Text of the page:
PQI has been a favorite of mine for years. They were among the first to make a really tiny thumb drive, and I'm glad to see they continue to make a versatile line of products:
A little known fact is that PQI also has a line of SATA SSD's:
The S525 Series (also available as the S518 - 1.8" form factor), is a bit long in the tooth and uses a dated JMicron controller, but PQI made the extra effort to include the optional USB 2.0 interface that most other manufacturers chose to omit.
More to follow
I've still got some pics to sift through, so stay tuned for more CES Storage goodies!
PC Perspective's CES 2012 coverage is sponsored by MSI Computer.
Follow all of our coverage of the show at http://pcper.com/ces!
Subject: General Tech | July 28, 2011 - 09:40 AM | Jeremy Hellstrom
Tagged: ssd, sandisk, sandisk ultra
SanDisk is releasing a line of SSDs, called the Ultra series. They are not aimed at the high end market, they use the older SATA 2 interface and claim sequential transfer speeds of 280MB/s read and 270MB/s write. The prices should range from $130 for the 60GB product to $450 for the 240GB model, which puts them about middle of the road for pricing. They also list expected lifetime in terms of the amount of data written to them; 40TB of data written for the 60GB up to 120TB of total data written to the 240GB. The Register covered the release here.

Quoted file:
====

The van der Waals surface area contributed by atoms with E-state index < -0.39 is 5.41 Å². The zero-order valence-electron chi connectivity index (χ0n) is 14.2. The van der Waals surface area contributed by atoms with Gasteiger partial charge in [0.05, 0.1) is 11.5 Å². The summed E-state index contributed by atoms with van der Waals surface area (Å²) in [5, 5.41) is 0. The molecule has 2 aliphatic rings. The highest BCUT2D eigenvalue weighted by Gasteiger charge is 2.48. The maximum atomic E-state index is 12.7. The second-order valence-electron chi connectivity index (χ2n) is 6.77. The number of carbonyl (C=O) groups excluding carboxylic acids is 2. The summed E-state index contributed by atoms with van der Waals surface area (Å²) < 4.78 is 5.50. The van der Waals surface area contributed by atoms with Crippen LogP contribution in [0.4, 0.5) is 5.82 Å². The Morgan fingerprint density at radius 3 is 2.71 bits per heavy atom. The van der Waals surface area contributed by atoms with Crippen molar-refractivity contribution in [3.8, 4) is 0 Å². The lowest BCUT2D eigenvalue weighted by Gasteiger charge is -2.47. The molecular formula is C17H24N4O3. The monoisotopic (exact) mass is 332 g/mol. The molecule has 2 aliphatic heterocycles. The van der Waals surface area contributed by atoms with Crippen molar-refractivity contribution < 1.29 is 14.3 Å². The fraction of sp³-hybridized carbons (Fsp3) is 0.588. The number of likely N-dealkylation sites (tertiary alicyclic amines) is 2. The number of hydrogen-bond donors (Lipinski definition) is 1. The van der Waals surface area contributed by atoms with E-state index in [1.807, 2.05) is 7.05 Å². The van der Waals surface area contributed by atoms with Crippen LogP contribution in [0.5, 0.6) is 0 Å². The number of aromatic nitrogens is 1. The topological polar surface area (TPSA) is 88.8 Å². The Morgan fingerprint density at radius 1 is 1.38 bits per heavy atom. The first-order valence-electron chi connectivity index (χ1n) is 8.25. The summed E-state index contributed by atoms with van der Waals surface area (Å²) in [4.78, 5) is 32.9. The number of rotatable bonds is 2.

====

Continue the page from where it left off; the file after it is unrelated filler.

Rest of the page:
"SanDisk has a new Ultra line, a cruise flash missile aimed at taking out PC and notebook hard drives and replacing them with much faster SanDisk SSDs.
These are 2.5-inch format, 2-bit multi-level cell flash drives, coming in 60, 120 and 240GB capacity points. The Ultra brand is used by SanDisk for consumer flash products such as SDHC cards, and now a trio of SSDs will be sold under the Ultra name."
Here is some more Tech News from around the web:
- Three out of four rootkit infections are on Windows XP @ The Inquirer
- Google explains its real name commitment on Google+ @ The Inquirer
- TSMC slowing down capacity expansion; revises 2011 capex @ DigiTimes
- Netgear N600 DGDN3700 Wireless N ADSL2+ Modem Router Review @ Legit Reviews
- State of the PC in 2015: An Ars Technica Quarterly Report